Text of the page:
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gender matters that personality factors such as extroversion and introversion show a distinction in performance. Results on neuroticism and academic performance at all levels of consideration showed that the variable had no influence on academic performance. Earlier findings on neuroticism have been difficult to explain since there have been results in support and against its relationship with academic performance. One thing is common among neurotics. In academics, they are always worried and persistent in trying to put up attitude that may suggest that they are taking their work seriously. What then may bother researchers is that despite these characteristics of neurotics, findings (e.g. those of Orpen, 1966 in Ubi 1992), still point to the fact that they perform lower than their counterparts with introversion or extroversion personality traits. Is it possible that they are so much at the extremes; that is, either too introverted or too extroverted to perform positively? Further research may need to be directed at this area. Implications of the Study The findings of this study have great implications for teachers, educational evaluators and researchers. Teachers, especially those teaching mathematics, are expected to sit up in their effort to encourage the female students towards the subject. Most girls have the potential of doing well in mathematics but get influenced along the line by their peers who hold negative opinions about the subject. Mathematics is like any other subject. Any student who has ability in other subjects has the capacity to perform well in it if enough time and interest are devoted to its study. In short, teachers can guide the students to believe the fact that there are no gender differentials in natural endowment for mathematics achievement.

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The study result is important to educational evaluators to the extent that the individual and interactive effects of all the variables in any given study can be carried out to make room for a more authentic inference to be drawn. This is evident in the study of 2-way interactive effects carried out in this study. To future researchers, the study would be of utmost importance as it may set out a basis for future studies to be carried out in the area.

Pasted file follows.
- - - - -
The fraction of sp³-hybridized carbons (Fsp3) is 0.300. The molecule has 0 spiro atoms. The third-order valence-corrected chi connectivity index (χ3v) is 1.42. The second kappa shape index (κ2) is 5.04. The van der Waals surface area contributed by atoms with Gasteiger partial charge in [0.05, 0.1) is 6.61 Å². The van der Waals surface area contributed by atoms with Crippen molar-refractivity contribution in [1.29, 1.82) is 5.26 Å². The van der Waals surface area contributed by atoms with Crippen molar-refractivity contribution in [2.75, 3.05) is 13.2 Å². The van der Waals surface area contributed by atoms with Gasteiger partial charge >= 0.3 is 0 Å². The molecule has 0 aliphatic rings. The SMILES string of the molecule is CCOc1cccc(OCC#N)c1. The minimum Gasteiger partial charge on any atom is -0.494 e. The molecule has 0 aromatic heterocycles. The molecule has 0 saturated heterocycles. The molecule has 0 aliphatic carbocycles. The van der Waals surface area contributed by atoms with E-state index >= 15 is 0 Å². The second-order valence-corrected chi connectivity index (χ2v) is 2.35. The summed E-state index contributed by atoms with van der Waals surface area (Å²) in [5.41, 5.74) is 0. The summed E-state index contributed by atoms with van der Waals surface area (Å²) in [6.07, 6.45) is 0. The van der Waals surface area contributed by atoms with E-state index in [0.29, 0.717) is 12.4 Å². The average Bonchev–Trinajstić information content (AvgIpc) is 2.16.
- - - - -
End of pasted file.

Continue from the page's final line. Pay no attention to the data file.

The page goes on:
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REFERENCES
Akubuiro, I. M., & Joshua, M. T. (2004). Self-concept, attitude and performance of senior secondary school students in science subjects in southern Cross River State of Nigeria. The African Symposium (An online African Educational Research Journal), 4 (1). (Website: http://www2.ncsu.edu/ncsu/aern/april04.html) Ekpenyong, N. E. (1981). Sex related differences in Mathematics achievement and effective factors. Unpublished B.Ed Project, University of Calabar, Calabar, Nigeria. Eysenck, S. B. G. (1965). Manual of the Junior Eysenck personality questionnaire (JEPQ). London: University of London Press. Feingold, A. (1988). Cognitive gender differences are disappearing. American Psychologist, 43, 95 103. Gibbins, K. C., & Savage, R. D. (1965). Intelligence, study habits and personality factors in academic success. Durham Research Review, 5, 8 12. Morris, L. W. (1979). Extroversion and introversion: An international perspective. New York: Housted Press. Ornstein, A. C. (1981). Education of the disadvantaged: A 20-year review. Educational Research Journal, 24, 207 213. Orpen, C. (1975). The construct validity of Eysenck personality inventory among xhosa-speaking subjects in South Africa . Department of Psychology, University of Cape Town: Author. Orpen, C. (1976). Personality and academic attainment: A cross cultural study. British Journal of Educational Psychology, 46, 220 222. Simpson R. O., & Oliver J. S. (1990). A summary of major influences on attitude towards and achievement in science among adolescent students. Science Education, 74, 1-18. Ubi, I. O. (1992). The effect of gender differences and personality factors on scholastic achievement of secondary school accounting students. Unpublished B.Sc. (Ed) project, University of Calabar, Calabar, Nigeria.. UNESCO (1994). Monitoring education-for-all goals: Focusing on learning achievement. Paris: UNESCO.